I suggest, if you are going to do a simple line drawing (which is so easy with the projector) that you make the major subject's outlines thicker/darker around the outside, and the backgrounds and inner shadow outlines softer and lighter. Try it and I think you'll get my drift. You can kind of see that in the drawing above. I don't focus on that so much when I know I am going to put paint over it.

Here is another:
In the background photo, they were only about as big as those red parentheticals, but it still worked. I imagined them celebrating their engagement sipping champagne on a balcony somewhere,
overlooking the lake. Sigh... it helps me to make up stories
about these sorts of things while I'm painting.

I was super nervous about this job because I didn't know the people and had never seen them in person. It wasn't the first time I had done that, and it probably won't be the last, but it always puts me a little bit on the edge of my seat while I'm working. You won't have this issue, as you will probably be creating art of your friends and family for your own walls and theirs!

One more example of this paint-by-number look:

 This one is done from a friend's wedding photo. I did the background paint first and then laid down the foreground outline and the background outline...I don't know why I forget to do that sometimes.

So, this is how they all turned out in the end:

 I tried a more modern approach with the second one (you can pick up those graphic stamps at a craft store and work them into your piece, or use them as a background pattern). I have to say, this last one is my all-time favorite. By the time they are at this stage, my outline is long gone and I am flying through the air with no safety net. I usually have at least one or two major freakouts (see the knuckle area on her hand in that last one? Huge freakout). But this was more to satisfy your curiosity than to suggest that from step #1 to step # 457 is a short hop. Just try step #1 and see where your imagination leads you.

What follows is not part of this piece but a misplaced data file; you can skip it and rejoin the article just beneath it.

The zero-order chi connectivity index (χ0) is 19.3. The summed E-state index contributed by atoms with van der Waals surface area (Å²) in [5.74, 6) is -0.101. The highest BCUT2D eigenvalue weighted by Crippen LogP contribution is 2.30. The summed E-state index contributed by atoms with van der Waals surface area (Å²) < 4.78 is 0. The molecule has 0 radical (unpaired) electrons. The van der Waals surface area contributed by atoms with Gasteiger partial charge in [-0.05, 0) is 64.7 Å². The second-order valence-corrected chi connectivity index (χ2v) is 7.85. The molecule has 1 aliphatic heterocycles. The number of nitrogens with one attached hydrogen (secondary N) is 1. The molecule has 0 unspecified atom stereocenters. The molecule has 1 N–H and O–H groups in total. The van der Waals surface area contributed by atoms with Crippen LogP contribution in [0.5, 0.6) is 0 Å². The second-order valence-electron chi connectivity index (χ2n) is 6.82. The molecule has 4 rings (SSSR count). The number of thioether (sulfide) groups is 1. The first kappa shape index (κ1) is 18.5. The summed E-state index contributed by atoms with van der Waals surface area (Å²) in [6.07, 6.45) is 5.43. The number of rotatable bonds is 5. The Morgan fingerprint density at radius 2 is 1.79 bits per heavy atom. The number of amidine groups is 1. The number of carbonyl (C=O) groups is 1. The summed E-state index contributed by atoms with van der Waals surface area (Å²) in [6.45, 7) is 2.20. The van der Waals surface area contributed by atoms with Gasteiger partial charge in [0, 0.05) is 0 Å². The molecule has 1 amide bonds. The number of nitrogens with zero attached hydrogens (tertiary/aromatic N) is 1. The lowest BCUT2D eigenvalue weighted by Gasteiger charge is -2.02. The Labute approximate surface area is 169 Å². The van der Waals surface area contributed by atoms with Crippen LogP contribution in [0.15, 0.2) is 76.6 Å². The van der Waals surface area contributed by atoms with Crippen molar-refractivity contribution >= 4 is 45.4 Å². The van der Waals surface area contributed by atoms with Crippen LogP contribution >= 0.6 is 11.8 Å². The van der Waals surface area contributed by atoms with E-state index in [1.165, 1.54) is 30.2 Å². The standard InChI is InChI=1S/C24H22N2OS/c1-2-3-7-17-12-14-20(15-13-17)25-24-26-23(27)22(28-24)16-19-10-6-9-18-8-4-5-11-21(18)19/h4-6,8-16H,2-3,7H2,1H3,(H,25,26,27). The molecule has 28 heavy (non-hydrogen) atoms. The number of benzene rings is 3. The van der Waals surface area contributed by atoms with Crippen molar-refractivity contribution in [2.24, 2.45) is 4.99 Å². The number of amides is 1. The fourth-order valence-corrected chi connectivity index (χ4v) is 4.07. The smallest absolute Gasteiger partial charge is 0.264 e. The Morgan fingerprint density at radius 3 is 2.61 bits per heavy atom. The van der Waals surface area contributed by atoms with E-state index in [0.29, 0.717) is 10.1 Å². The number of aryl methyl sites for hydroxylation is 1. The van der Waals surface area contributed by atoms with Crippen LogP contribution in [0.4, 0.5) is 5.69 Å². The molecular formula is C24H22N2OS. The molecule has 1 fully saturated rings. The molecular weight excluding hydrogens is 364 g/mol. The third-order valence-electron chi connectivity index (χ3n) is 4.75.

Here's a fun one: you can blow up a profile photograph and trace the outline, for a look that is similar to an old Victorian silhouette portrait. Instead of making it black, use it as a template and cut that shape out of fabric, or patterned craft paper, and frame it. Or adhere it onto a background of colored cardstock. Here's an example that I did up in Photoshop:
digital paper by designer mItsybelle. See more products here.
You can use a template like that for anything. I mean, you could stitch a cut out piece of fabric onto a pillow, or turn it into a stencil. The ideas are endless.

I will leave you with a little progression of one of my portraits from start to finish:

One with glare, and one without. Can't wait for that awesome camera.
Hope you have fun with it! Comment if you have made something beautiful, I would love to hear about it!


  1. AHHHH i love it i love your art! I always have! You make it look so easy, but if i did this... might not turn out so hot. hahah

  2. I love the black and white wedding one. Last painting is also good times.

  3. Amazing!! So neat for me to discover how talented you are. Thanks for sharing!=)

  4. Aw thanks guys! I've been a little woozy and sick so I'm glad the post didn't confuse anybody else! Haha. Meems, you do great art, you should get back into it, your stuff is wonderful. Anyone who can trace an outline can make some pretty amazing stuff using a projector.
    More ideas:
    Use some colored pencils while you outline, and you have a super realistic, colorfully graphic work of art!
    Project a block letter (like a monogram) in any font, and trace the outline, and fill it in however you'd like. You can even trace a pattern into the inside. Personalized art for your house!

    I will probably do some of these and post them. Best $20 I ever spent 12 years ago! Haha!